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  20. H&Hhunter

    H&Hhunter Moderator Staff Member

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    It’s all in the name, a Rolls Royce isn’t that much nicer than good American luxury car. You can spend a lot more on an H&H or a lot less. But they ain’t going to be “cheap” no matter what.
     
    Last edited: May 29, 2021
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  21. George P

    George P member

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    And H&H aren't the most expensive ones; look at the small Austrian shops like Hofer and Ollendorf; some of their creations are mid to high 6 figures.
     
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  22. taliv

    taliv Moderator Staff Member

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    wow, that's smokin!

    so you're saying something like a half second split time and a 2-3 second reload, followed by half second split time?
    compared to a repeater with 4 rounds in the mag doing 1 second split times?

    that's very fast. I can pretty consistently keep 2 second split times from prone on a 2 MOA target. (say, 6" plate rack at 300 yards) but I've never tried standing and shooting a bigger closer target faster. I doubt I could get any where close to 1 second splits standing. from prone, i'm not losing my sight picture and recoil doesn't move me more than 1-1.5 mil off target, so aiming isn't taking much time. i couldn't do that standing cause my wobble would be more than that.
     
  23. Archie

    Archie Member

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    Off the direct subject, but responsive to your comment: I drive a 2011 Ford Mustang. I bought it new and I like it. It cost - more or less - $25,000. At the same time, a Ferrari would have run me - more or less - $250,000. No doubt the Ferrari would be a better built car. Would it be ten times better? Probably not. For my use? Unquestionably not.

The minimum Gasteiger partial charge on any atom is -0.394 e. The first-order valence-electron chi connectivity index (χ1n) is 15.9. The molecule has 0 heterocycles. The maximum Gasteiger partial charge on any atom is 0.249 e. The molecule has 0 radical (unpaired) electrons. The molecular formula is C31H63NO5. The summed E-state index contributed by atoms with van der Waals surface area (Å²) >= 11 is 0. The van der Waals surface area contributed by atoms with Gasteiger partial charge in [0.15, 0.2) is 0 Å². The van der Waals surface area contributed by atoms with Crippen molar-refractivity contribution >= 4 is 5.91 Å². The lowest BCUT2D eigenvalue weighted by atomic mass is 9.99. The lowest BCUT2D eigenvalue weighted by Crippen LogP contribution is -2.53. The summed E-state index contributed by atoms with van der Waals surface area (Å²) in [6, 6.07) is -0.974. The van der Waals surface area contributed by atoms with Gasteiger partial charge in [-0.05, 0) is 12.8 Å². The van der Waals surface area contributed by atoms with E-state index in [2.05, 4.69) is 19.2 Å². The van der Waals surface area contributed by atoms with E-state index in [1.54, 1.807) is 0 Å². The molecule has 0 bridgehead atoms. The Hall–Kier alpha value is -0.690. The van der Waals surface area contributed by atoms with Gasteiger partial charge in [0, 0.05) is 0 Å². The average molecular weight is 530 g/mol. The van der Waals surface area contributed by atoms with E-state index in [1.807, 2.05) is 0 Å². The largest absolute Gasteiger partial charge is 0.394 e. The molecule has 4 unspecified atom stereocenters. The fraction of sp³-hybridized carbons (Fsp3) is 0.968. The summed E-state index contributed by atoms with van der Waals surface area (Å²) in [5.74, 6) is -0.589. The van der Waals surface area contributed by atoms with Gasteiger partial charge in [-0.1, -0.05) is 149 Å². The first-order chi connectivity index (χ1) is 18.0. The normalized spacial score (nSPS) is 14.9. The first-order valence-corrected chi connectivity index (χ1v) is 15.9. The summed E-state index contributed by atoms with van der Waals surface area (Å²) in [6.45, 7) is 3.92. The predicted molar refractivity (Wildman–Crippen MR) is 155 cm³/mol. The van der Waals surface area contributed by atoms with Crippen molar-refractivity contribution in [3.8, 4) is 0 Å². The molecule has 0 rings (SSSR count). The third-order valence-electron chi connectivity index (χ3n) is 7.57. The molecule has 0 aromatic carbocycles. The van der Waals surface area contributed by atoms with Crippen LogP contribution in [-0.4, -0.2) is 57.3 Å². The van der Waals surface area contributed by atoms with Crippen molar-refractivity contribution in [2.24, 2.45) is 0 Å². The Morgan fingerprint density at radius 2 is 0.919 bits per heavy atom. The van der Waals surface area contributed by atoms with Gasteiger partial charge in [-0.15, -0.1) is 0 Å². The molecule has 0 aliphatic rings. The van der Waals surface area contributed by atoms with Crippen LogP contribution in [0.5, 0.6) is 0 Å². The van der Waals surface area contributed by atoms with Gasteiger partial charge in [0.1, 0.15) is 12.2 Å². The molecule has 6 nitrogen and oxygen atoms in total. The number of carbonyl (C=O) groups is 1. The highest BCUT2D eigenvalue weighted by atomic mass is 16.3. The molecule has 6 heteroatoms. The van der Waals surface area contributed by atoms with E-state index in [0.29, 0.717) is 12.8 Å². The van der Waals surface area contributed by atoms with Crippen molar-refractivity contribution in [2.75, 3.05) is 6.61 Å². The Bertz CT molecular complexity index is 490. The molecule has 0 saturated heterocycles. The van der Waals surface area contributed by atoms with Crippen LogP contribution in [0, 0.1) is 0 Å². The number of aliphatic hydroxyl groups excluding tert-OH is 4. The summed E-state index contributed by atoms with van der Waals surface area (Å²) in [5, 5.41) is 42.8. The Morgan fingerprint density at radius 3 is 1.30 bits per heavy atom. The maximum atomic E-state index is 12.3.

I recommend applying the same argument to just about everything.
     
  24. H&Hhunter

    H&Hhunter Moderator Staff Member

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    All of the double gun shooting is from off hand with no rest. But I’m thinking I might be over stating a bit on the speed.
     
  25. taliv

    taliv Moderator Staff Member

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    sometimes it's not just the name. in the case of suits, quality of the fabric will cause a suit to vary from $100 to $3500 or so. However, from $3000 to $10000, the differences are labor intensive things like hand stitching. hand stitching is NOT better than machine stitching, but some people like it and appreciate the craftsmanship and uniqueness.

    is a wilson combat supergrade better than their regular line? maybe, maybe not, but it does take time for one dude to hand fit everything.

    can dudes at ferrari hand build everything better than robots at ford? i kinda doubt it. but it unquestionably takes more labor to build.

    makes me wonder if H&H you're paying for many hours of expensive hand fitting and a bunch of fancy scroll work and engraving. i'm sure the craftsmanship is worth it to some. it's definitely cool. but would it be more accurate and durable and reliable than a $20k double?